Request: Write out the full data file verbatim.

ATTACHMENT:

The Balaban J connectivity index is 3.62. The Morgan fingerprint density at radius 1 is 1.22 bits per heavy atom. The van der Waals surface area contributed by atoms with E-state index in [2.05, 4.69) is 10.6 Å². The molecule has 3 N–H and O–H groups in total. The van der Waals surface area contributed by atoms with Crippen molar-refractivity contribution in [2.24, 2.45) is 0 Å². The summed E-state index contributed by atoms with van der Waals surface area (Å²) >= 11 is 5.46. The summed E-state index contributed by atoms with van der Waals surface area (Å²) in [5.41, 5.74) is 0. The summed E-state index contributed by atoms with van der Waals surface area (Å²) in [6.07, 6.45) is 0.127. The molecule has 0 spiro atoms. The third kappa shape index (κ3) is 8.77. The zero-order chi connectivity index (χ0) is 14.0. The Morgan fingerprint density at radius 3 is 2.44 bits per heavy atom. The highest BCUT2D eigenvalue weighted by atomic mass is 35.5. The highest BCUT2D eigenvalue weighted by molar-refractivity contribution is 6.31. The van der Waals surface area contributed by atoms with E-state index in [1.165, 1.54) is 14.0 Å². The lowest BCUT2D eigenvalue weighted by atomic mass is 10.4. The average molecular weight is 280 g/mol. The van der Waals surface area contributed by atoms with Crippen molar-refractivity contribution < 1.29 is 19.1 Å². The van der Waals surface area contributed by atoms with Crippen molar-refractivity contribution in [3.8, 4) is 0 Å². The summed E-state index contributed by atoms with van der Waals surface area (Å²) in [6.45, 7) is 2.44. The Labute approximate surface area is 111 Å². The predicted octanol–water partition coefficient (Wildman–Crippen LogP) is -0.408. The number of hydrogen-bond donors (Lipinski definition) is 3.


The Balaban J connectivity index is 3.62. The Morgan fingerprint density at radius 1 is 1.22 bits per heavy atom. The van der Waals surface area contributed by atoms with E-state index in [2.05, 4.69) is 10.6 Å². The molecule has 3 N–H and O–H groups in total. The van der Waals surface area contributed by atoms with Crippen molar-refractivity contribution in [2.24, 2.45) is 0 Å². The summed E-state index contributed by atoms with van der Waals surface area (Å²) >= 11 is 5.46. The summed E-state index contributed by atoms with van der Waals surface area (Å²) in [5.41, 5.74) is 0. The summed E-state index contributed by atoms with van der Waals surface area (Å²) in [6.07, 6.45) is 0.127. The molecule has 0 spiro atoms. The third kappa shape index (κ3) is 8.77. The zero-order chi connectivity index (χ0) is 14.0. The Morgan fingerprint density at radius 3 is 2.44 bits per heavy atom. The highest BCUT2D eigenvalue weighted by atomic mass is 35.5. The highest BCUT2D eigenvalue weighted by molar-refractivity contribution is 6.31. The van der Waals surface area contributed by atoms with E-state index in [1.165, 1.54) is 14.0 Å². The lowest BCUT2D eigenvalue weighted by atomic mass is 10.4. The average molecular weight is 280 g/mol. The van der Waals surface area contributed by atoms with Crippen molar-refractivity contribution < 1.29 is 19.1 Å². The van der Waals surface area contributed by atoms with Crippen molar-refractivity contribution in [3.8, 4) is 0 Å². The summed E-state index contributed by atoms with van der Waals surface area (Å²) in [6.45, 7) is 2.44. The Labute approximate surface area is 111 Å². The predicted octanol–water partition coefficient (Wildman–Crippen LogP) is -0.408. The number of hydrogen-bond donors (Lipinski definition) is 3.